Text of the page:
Maybe it was Paul Hanlon's Vidal Sassoon-influenced, heavy-banged, dead-straight dolly-bird hair that cued the response, but there was a 1960s edge to the Marni collection today. It was helped along by the white stockings, drop-waist silhouettes, and decorative elements like metallic discs and the big rhinestone brooches that defined a neckline. Two coats—one red leather, the other butter yellow patent—had a pop art zing. Mind you, against that relative rigor, there were also Orientalist red accents, gold brocades, a lean black tunic with slit sides over three-quarter-length pants, and red kabuki-soled shoes with gold metal toe caps, all of which looked like they'd been borrowed from Suzie Wong's closet. But that too was a sixties reference.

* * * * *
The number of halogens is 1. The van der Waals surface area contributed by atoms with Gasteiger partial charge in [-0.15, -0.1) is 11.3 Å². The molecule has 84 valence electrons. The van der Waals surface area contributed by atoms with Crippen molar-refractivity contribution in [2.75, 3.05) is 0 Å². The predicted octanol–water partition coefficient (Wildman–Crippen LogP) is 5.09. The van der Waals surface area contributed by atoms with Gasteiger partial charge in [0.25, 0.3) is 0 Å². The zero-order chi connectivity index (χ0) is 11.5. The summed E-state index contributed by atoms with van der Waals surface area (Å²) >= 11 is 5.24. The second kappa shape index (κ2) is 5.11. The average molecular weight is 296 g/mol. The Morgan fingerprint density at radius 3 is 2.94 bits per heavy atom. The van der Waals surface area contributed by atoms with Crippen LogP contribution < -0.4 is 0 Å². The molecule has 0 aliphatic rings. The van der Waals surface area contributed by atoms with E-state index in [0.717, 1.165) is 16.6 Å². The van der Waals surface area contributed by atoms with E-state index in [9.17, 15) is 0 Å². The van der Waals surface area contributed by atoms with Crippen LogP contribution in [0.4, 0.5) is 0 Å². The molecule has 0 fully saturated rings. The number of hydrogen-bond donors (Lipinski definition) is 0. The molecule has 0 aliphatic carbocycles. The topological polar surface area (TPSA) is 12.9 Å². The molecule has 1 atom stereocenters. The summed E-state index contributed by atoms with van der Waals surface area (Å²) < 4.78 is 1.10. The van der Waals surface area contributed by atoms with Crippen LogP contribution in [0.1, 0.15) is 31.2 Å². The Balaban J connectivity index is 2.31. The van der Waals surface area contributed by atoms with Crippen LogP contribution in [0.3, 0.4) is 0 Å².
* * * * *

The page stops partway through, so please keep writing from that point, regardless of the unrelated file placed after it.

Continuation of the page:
Those associations may have reared their heads because Consuelo Castiglioni was brooding on a linear, architectural statement about volume with her new collection. That line of thought was a really big deal in the sixties, and the bold blocks of color here fitted with it. The extravagant print stories that are a usual Marni signature were noticeably absent. There were prints, but the graphic presence was confined to a tulip pattern and a naïve floral tracery.

This time, the strength was in the shapes: the oversize shoulders of a snakeskin coat, the drape of another in a gold-flecked rockabilly tweed, the swing of a cape. It meant the collection was much more straightforward, maybe more restrained than usual. One interpretation: Castiglioni's collaboration with H&M had allowed her to get a lot of classic Marni out of her system, offered her pause for reflection, and pointed her toward a possible future. Expect more changes.